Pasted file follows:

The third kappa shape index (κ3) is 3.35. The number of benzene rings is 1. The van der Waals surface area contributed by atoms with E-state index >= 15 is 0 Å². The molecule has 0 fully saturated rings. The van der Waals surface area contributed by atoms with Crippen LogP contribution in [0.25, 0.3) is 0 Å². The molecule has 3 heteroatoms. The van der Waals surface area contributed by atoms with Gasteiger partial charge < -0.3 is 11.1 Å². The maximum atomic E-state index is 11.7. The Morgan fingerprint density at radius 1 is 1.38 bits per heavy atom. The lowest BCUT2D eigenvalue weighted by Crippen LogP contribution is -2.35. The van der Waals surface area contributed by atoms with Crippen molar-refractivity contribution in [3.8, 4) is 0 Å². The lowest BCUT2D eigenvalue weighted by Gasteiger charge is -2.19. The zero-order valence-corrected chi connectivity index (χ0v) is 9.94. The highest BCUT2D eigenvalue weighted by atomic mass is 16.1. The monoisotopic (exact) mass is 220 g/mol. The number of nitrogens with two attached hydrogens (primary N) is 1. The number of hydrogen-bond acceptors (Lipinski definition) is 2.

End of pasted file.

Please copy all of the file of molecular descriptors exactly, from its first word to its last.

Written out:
The third kappa shape index (κ3) is 3.35. The number of benzene rings is 1. The van der Waals surface area contributed by atoms with E-state index >= 15 is 0 Å². The molecule has 0 fully saturated rings. The van der Waals surface area contributed by atoms with Crippen LogP contribution in [0.25, 0.3) is 0 Å². The molecule has 3 heteroatoms. The van der Waals surface area contributed by atoms with Gasteiger partial charge < -0.3 is 11.1 Å². The maximum atomic E-state index is 11.7. The Morgan fingerprint density at radius 1 is 1.38 bits per heavy atom. The lowest BCUT2D eigenvalue weighted by Crippen LogP contribution is -2.35. The van der Waals surface area contributed by atoms with Crippen molar-refractivity contribution in [3.8, 4) is 0 Å². The lowest BCUT2D eigenvalue weighted by Gasteiger charge is -2.19. The zero-order valence-corrected chi connectivity index (χ0v) is 9.94. The highest BCUT2D eigenvalue weighted by atomic mass is 16.1. The monoisotopic (exact) mass is 220 g/mol. The number of nitrogens with two attached hydrogens (primary N) is 1. The number of hydrogen-bond acceptors (Lipinski definition) is 2.